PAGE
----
Stock market guru, television commentator and magazine publisher — James K. Glassman has done it all. For years, this self-professed libertarian has peddled his controversial views on everything from growth-stimulus tax programs to global warming. And now, for the first time in his career, Glassman is drawing a government salary as undersecretary of state for public diplomacy. As such, the 61-year-old executive leads the Bush administration’s much-hyped “battle of ideas” — a lofty, some say unrealistic, effort to get foreigners to like the United States while discouraging extremist violence through diversions like sports and entertainment.
The Washington Diplomat recently caught up with Glassman, interviewing him for exactly 42 minutes in his seventh-floor office at State Department headquarters.
“Public diplomacy is, very simply, communicating with the public,” he explained. “In official diplomacy, a foreign minister might try to persuade another foreign minister to do the right thing. What we do is talk to publics, not foreign ministers. The way we define public diplomacy is understanding, engaging, informing and persuading foreign publics. It’s a big mandate, obviously.”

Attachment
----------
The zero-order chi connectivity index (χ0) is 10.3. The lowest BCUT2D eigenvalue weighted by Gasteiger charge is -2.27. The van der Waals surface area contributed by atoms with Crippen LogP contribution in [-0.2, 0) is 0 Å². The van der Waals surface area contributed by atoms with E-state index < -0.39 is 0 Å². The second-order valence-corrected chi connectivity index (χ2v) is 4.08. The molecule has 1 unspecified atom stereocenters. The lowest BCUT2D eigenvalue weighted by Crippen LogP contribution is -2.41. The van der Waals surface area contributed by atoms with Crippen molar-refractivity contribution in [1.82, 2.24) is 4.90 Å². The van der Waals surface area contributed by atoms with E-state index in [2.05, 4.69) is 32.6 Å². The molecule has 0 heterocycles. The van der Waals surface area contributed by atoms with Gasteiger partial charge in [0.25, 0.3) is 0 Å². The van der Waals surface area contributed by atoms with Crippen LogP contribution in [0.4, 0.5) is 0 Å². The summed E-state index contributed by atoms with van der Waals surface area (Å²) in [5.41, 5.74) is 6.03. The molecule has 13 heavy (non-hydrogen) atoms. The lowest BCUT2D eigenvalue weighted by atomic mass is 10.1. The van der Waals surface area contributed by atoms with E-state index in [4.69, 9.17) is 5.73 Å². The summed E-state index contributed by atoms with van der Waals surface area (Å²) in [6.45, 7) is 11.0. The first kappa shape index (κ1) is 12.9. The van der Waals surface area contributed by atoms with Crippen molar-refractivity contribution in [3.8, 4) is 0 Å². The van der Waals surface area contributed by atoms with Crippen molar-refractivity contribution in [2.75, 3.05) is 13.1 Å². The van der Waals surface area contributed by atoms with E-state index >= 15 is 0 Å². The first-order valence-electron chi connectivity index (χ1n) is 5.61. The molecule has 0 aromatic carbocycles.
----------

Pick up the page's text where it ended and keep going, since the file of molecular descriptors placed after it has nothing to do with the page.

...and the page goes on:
Glassman took on his latest challenge in June, replacing Texas Republican activist and longtime Bush aide Karen Hughes, who once ambitiously declared that one of her greatest accomplishments was “transforming public diplomacy and making it a national security priority central to everything we do in government.”
A Harvard graduate, Glassman said he’s more focused on emphasizing educational and cultural exchanges in what he calls a “very well-run operation” that brings about 50,000 visitors a year to this country, many of them students and academic experts.
“This is kind of traditional public diplomacy,” he said. “We think the best way to get people to have good opinions of America is putting them face to face with Americans. The problem is, we can only do so many.”
Nevertheless, Glassman’s office clearly has the resources to do quite a bit, spending around 0 million a year, of which two-thirds goes to public affairs.
“Most of my time is spent on one aspect of public diplomacy that we call the war of ideas,” Glassman explained. “In terms of dollars, it’s not particularly significant. But two years ago, the president designated the undersecretary of state as the lead in the war of ideas.
“Our mission is very focused,” he continued. “It’s mainly involved with counterterrorism, and it is to help create an environment that’s hostile to violent extremism. We do that in two ways. One is by directly engaging and confronting the ideology of violent extremism — the al-Qaeda extremism. We’re not always the most credible voice in opposing this ideology, so we do what we can. It’s not all that difficult because these countries understand full well that they are as threatened as we are — if not more so — by violent extremists.”